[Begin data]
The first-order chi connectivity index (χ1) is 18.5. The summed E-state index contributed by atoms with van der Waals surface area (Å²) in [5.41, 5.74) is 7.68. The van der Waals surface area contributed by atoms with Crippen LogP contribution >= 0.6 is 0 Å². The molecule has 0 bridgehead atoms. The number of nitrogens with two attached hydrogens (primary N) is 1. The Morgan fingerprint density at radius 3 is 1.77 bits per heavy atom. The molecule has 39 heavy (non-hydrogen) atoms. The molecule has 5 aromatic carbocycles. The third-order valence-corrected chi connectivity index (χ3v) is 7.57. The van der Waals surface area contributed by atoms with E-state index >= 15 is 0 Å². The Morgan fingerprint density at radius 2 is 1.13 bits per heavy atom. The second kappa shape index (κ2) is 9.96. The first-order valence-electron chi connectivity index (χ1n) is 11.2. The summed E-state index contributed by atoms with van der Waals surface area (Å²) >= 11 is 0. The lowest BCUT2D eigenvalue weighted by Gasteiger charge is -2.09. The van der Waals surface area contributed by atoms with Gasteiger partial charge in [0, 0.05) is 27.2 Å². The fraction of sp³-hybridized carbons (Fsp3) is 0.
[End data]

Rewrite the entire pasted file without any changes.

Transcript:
The first-order chi connectivity index (χ1) is 18.5. The summed E-state index contributed by atoms with van der Waals surface area (Å²) in [5.41, 5.74) is 7.68. The van der Waals surface area contributed by atoms with Crippen LogP contribution >= 0.6 is 0 Å². The molecule has 0 bridgehead atoms. The number of nitrogens with two attached hydrogens (primary N) is 1. The Morgan fingerprint density at radius 3 is 1.77 bits per heavy atom. The molecule has 39 heavy (non-hydrogen) atoms. The molecule has 5 aromatic carbocycles. The third-order valence-corrected chi connectivity index (χ3v) is 7.57. The van der Waals surface area contributed by atoms with E-state index >= 15 is 0 Å². The Morgan fingerprint density at radius 2 is 1.13 bits per heavy atom. The second kappa shape index (κ2) is 9.96. The first-order valence-electron chi connectivity index (χ1n) is 11.2. The summed E-state index contributed by atoms with van der Waals surface area (Å²) >= 11 is 0. The lowest BCUT2D eigenvalue weighted by Gasteiger charge is -2.09. The van der Waals surface area contributed by atoms with Gasteiger partial charge in [0, 0.05) is 27.2 Å². The fraction of sp³-hybridized carbons (Fsp3) is 0.